How Sustainability Factors In at the Ten Largest College Football Stadiums

With the 2023 college football season underway, we take a look at the top ten stadiums by capacity and how each promotes recycling on game day.

Gage Edwards, Content Producer

September 7, 2023

10 Slides

The college football season is now in full swing and after one week there have already been plenty of surprises, total shocks, and moments that made our jaws drop. While there is a ton of exciting action happening on the field, there’s important moves taking place off it around these football stadiums. Students, volunteers, and sustainability experts are also hard at work on game days to make sure all the trash from 100,000 screaming attendees goes to the right facilities.

So, in honor of the college football season starting, and needing something positive to read while hoping my favorite team doesn’t choke away a playoff spot again, I put together a list of the top ten highest capacity stadiums and how they handle recycling and other efforts each stadium makes. I looked through information provided by a school’s and athletics’ websites, hoping each would make it easy for fans to find out how well their favorite sports stadium recycles. Some had much more overall and current information than others.

The good news is that, for the ten highest capacity college football stadiums, eight of which can house over 100,000 people, most of them have active plans to divert as much waste as they can from entering local landfills. However, not every stadium in this list is worth celebrating, rivalry or not, because some are doing a poor job of recycling.

Starting at the top of the list, sorted by highest capacity, you’ll find Michigan Stadium, home to the University of Michigan Wolverines. While the on-field focus for the football team is its Head Coach’s current suspension (while his more successful brother is preparing for another Super Bowl run, fingers crossed), off the field students and volunteers are helping the stadium achieve Zero Waste aspirations.

For a sporting event to be considered “zero waste” it must achieve at least a 90% diversion rate, keeping waste out of landfills by recycling and composting. Once Michigan Stadium is filled to the brim in blue and maize, attendees will see plenty of signage pointing them to containers for recycling and composting, food and beverages are served in compostable containers, cups, and trays, and after the game you can find cleanup crews sorting waste before it’s sent off to the proper facility.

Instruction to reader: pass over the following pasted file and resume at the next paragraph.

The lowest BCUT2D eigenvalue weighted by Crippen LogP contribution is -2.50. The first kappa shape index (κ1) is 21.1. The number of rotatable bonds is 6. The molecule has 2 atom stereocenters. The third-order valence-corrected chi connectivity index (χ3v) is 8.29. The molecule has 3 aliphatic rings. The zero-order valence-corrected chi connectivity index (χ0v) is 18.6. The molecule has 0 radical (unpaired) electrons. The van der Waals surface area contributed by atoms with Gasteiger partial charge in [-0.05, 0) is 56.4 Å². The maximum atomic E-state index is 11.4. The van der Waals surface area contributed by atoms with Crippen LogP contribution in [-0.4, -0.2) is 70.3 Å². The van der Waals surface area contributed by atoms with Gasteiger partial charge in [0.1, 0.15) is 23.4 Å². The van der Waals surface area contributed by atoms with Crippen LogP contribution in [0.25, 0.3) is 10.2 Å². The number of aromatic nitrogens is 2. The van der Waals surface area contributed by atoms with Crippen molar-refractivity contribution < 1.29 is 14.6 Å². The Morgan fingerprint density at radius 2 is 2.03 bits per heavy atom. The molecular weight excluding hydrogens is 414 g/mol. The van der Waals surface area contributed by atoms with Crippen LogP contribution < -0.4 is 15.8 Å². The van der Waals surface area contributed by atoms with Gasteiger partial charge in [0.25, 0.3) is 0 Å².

Now, Michigan Stadium leads the way in capacity and its recycling efforts, which you can read more about on the next slide, but not every college football stadium is matching the Wolverine’s enthusiasm.

Alabama has notably been one of the worst states when it comes to recycling rates, so it should be no surprise to learn that Alabama’s Bryant-Denny Stadium is the worst, in terms of recycling, on this list.

Bryant-Denny Stadium is listed as having a capacity of 101,821, although it’s likely this number is exceeded regularly, and naturally, you would think that amount of crazed college football fans would produce a lot of waste. The unfortunate news is that the stadium has a very low diversion rate of 4.7% according to this report published in 2022. The silver lining here is that last year, the stadium installed 150 new recycling containers throughout the stadium. Although, according to how this news was shared, it seems like this change was only made to combat the increase in expected alcohol sales and major increase in aluminum waste.

These two examples will be the high and the low of the list, high for capacity and low for recycling efforts, but be sure to check out the other college football stadiums that round out the top ten in capacity and how each handle waste streams.

Author's Note: I have not been to any of these stadiums to see these actions or inaction myself. I would love to, however. Also, since information seemed to be outdated on a lot of the school and athletic websites, updates will happily be accepted at [email protected].

About the Author(s)

Gage Edwards

Content Producer, Waste360

Gage Edwards is a Content Producer at Waste360 and seasoned video editor.

Gage has spent the better part of 10 years creating content in various industries but mostly revolving around video games.

Gage loves video games, theme parks, and loathes littering.

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